This short book is the latest output from Etienne Wenger-Trayner and collaborators, an engaging conversation on professional learning firmly grounded in the work and voices of practitioners and those teaching or researching with practitioners across diverse fields, disciplines, professions and contexts – education, health, social care, environment, public relations and management. Over thirty contributors contribute stories of learning in their own practice, those in the first part of the book derive from interactive workshops facilitated by the Practice Based Learning Centre for Excellence in Teaching and Learning (PBCETL) 2005–2010, at the Open University.

The text falls into two halves but is organised in four parts. Part I and the first chapter of Part III from Beverly and Etienne Wenger-Trayner are pivotal in providing the theoretical framing for the subsequent chapters which describe cases from particular professional contexts; the four chapters in part II take a personal focus, whilst the remaining two chapters in part III adopt a broader system lens. The idea that professionals are not restricted to one community of practice but rather negotiate professional journeys through, across and between multiple communities was first introduced in Wenger’s seminal 1998 work ‘Communities of Practice: Learning, Meaning, and Identity’ as ‘ a weaving of both boundaries and peripheries’ (1998, p118). In part I here the Wenger-Trayners build on this idea to explore what it means for different professionals working in dynamic complex landscapes of different communities of practice. They explore how communities frequently compete to define knowledge and good practice, the nature of boundary crossing and how varying degrees of engagement with different communities on a professional trajectory shape the development of professional identity. The notion of ‘knowledgeability’ is used to describe a person’s relationship to the multiplicity of practices across the landscape; professional knowledgeability being conceived as the ability to transform experiences of the complex landscape into meaningful moments of engagement in practice. As the landscape becomes more complex (and global) individual trajectories reflect this by being increasingly unique and they highlight how development of identity can be problematic for individuals as they participate in and manage tensions between different practices and their associated regimes of accountability within the landscape.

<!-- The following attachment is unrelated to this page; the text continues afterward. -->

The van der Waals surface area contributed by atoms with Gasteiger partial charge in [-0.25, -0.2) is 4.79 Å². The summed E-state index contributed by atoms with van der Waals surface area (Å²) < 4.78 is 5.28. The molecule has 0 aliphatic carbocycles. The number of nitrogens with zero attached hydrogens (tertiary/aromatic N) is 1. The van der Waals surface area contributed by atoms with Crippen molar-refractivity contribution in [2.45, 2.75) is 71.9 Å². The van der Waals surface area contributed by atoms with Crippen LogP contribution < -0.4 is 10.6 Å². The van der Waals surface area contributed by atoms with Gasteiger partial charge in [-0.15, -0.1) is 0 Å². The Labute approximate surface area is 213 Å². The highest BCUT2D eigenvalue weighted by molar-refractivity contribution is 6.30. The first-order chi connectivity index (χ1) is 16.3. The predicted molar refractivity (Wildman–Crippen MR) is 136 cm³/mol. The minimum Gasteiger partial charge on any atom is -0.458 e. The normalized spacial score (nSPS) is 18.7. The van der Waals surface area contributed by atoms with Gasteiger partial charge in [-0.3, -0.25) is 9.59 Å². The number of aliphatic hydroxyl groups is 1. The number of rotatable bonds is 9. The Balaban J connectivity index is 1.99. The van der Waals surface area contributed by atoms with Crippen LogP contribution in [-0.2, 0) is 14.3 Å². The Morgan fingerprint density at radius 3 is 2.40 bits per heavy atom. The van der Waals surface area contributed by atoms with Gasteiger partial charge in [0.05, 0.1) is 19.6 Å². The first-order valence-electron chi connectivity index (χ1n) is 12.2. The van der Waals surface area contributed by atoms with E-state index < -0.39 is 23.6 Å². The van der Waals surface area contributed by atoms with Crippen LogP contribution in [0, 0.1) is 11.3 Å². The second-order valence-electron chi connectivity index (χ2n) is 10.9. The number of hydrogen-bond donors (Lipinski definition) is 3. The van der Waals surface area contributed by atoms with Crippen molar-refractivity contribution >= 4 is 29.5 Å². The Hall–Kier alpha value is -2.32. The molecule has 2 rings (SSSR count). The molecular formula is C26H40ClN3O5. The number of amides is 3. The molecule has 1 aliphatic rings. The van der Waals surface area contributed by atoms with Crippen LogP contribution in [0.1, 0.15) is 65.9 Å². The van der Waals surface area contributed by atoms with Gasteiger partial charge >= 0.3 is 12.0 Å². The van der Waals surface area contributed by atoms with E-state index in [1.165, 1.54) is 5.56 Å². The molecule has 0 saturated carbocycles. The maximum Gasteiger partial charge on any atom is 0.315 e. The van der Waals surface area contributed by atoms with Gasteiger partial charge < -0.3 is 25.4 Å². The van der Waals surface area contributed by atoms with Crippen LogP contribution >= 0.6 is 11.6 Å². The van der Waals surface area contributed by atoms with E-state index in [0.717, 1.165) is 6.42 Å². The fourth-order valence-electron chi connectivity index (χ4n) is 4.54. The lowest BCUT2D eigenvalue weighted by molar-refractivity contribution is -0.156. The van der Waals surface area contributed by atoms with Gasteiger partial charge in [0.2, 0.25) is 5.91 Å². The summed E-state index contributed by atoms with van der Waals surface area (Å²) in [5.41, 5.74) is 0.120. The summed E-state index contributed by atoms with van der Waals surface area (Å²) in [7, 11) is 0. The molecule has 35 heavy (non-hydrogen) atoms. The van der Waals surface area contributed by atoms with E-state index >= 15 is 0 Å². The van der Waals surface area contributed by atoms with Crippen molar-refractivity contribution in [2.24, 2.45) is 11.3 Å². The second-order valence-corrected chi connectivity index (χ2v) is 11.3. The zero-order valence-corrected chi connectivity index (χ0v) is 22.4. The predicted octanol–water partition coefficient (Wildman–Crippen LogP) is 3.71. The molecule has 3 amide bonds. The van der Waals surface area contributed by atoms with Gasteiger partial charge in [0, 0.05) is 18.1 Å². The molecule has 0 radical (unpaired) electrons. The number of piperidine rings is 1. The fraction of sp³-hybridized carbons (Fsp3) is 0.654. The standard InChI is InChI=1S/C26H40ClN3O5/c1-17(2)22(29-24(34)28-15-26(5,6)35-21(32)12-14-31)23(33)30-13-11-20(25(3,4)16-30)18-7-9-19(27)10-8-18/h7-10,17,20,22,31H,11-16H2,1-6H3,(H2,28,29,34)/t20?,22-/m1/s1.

The Wenger-Trayners argue that making boundaries a frame for exploration helps to surface reflexivity in the practices involved, questioning how the perspective of one practice is relevant to that of another and highlight connections between the communities. The four chapters of Part II ‘Stories from the landscape’ explore these ideas through commentary on detailed personal accounts and descriptions as practitioners engage in informal learning episodes or in transitions within their lives, problematizing how identification and knowledgeability are negotiated and focussing on the potential for learning at boundaries of practice. Chapter 2 highlights the intense emotions frequently experienced in boundary transitions whilst Chapter 3 explores the multiple boundaries negotiated by students on practice-based healthcare, MBA and teaching programmes, the challenges these boundary transitions pose to students and the importance of developing the capacity for a ‘continuous and resilient sense of self across situations…’ (p45) to successfully negotiate their emerging identities as professionals. Chapter 4 uses highly personal first person accounts to illustrate the learning potential of an ‘incongruent’ position in a community of practice experienced and possible strategies for legitimately contributing to multiple communities of practice. Chapter 5 is particularly convincing in its theorising of accounts of supporting learning in different spaces – large and small scale, for different groups of practitioners through brokering and the use of boundary objects to facilitate cross –boundary experiences. The importance of legitimacy and shared endeavour are emphasized in successful boundary encounters.

Taken together these rich individualised accounts drawn from diverse contexts offer highly accessible prompts – the conversation – for those planning and supporting professional learning, challenging us to pay greater attention to students’ perspectives and experiences.